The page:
Angie Chapman was thirteen years old when she ventured into the woods alone on a Girl Scouts camping trip. Now she's returned home… only to find that it's three years later and she's sixteen-or at least that's what everyone tells her.
What happened to the past three years of her life?
Angie doesn't know.
But there are people who do — people who could tell Angie every detail of her forgotten time, if only they weren't locked inside her mind. With a tremendous amount of courage, Angie embarks on a journey to discover the fragments of her personality, otherwise known as her "alters." As she unearths more and more about her past, she discovers a terrifying secret and must decide: When you remember things you wish you could forget, do you destroy the parts of yourself that are responsible?
Did you have any pre-conceived notions about what you wanted your cover to look like?
At the risk of making myself look totally lame, yes, I did. I love to mockup covers for my WIP, at least I did until my agent told me I had crazy ideas about covers and asked me to take them off my “aspiring author” website. My preconceived notion, inspiration piece if you will, was my computer desktop background for a long, long time. With attribution to the London Science Museum and photographer Gaetan Lee, here it is:
How far in advance from your pub date did you start talking covers with your house?
Talking? What is this talking? Fourteen months before release (Jan 2012), I met my US editor in person in for the first time and she had the cover art, literally wet off the printer, to show me. “Do you love it?” she asked. After I questioned one aspect of the coloring, I realized that the correct response to this questions is: Yes. I love it. Totally and completely.
Actually, I did love the imagery, the reflective quality, the suggestion of a portal. It felt like the artist had read the book and captured the significant metaphors. The “bleeding cowboy” font took me by surprise, but I’ve received great feedback about it.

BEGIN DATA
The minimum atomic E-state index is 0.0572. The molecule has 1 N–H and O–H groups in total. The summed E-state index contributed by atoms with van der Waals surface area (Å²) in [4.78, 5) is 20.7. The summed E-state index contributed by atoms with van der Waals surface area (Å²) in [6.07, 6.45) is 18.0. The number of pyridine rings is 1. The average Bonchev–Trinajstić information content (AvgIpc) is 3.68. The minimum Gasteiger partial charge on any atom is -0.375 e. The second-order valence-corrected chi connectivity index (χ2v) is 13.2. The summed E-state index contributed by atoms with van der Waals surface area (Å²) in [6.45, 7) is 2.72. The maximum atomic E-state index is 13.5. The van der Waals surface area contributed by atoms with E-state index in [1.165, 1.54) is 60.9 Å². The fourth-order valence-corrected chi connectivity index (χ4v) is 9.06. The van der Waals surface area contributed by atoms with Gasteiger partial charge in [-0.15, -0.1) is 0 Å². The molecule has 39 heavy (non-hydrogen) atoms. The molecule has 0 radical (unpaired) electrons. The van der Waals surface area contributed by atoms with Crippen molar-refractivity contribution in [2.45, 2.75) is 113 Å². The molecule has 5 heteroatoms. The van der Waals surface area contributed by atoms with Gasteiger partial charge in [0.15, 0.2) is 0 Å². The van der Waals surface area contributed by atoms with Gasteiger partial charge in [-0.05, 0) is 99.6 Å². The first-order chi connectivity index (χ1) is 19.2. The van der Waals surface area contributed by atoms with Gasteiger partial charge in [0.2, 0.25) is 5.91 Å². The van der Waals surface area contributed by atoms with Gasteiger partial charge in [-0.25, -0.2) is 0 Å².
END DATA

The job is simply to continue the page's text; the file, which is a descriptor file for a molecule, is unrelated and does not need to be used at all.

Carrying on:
Was there an official "cover reveal" date for your art?
My publisher isn’t big on staged reveals, so I actually got the news that the cover was out in July 2012 from an Australian book blogger who had seen it on Amazon. So that was the reveal.
What surprised you most about the process?
I was surprised and yet not surprised at how little input the author has in the process. Having self-published a novel, I knew how many design decisions are required to put a physical book together. In traditional publishing, these decisions are largely made for you or you enter the scene only to give the final blessing. I just trusted that the professionals in marketing have way more experience than I do and would make good choices on my behalf.
You’ve got international editions coming out. Tell us about your foreign covers.
One of the coolest aspects of international publication is seeing how different cultures interpret and represent your work in the cover art. Don’t expect ANY input here. Just love each cover for what it tries to say about your story to a different audience. My UK cover emphasizes the idea of the innocent girl preserved/hidden/locked in a safe (but kind of spooky) place. The French cover seems to suggest the innocence of thirteen before anything goes wrong. The Russian cover, the darkest and most haunting, shows a live model in bondage. While her coloring is unlike the protagonist’s, it totally doesn’t matter. The helpless, lost look in her eyes tells the story.
Today, I’m thrilled to reveal the Czech Republic and the Slovakian covers. These editions are releasing today. They’ve used the same art as the US edition, but how can you not love Liz Coleyová as a byline?
One more unexpected aspect to international publishing is that the title translation is completely up to the foreign publisher. I didn’t even know, until I received cover art, that in France, my novel goes by ANGIE 13 YEARS, DISAPPEARED, and in the Czech and Slovakian editions, the title is RETURN
Any advice to other debut authors about how to handle cover art anxiety?
I’d suggest asking your editor explicitly what their roll-out philosophy is and let them know that you want to hold for a coordinated reveal if that’s your plan. Then relax and trust the people who’ve done this hundreds of times. Unless there is a huge disconnect between your vision and the artist’s or a factual error (historical inaccuracy, for example), the correct answer is: Yes, I love it. When can I show everyone?
Thank you to Liz for stopping by the blog today for one of her foreign release celebrations! Don't forget to enter the Rafflecopter below to win PRETTY GIRL-13 swag (signed bookplate, post-its, mini-flashlight & a "bitty booklet" teaser chapter), plus a NOT A DROP TO DRINK swag package (cover postcard, signed bookmark, water bottle sticker, tent card with my big face on it).
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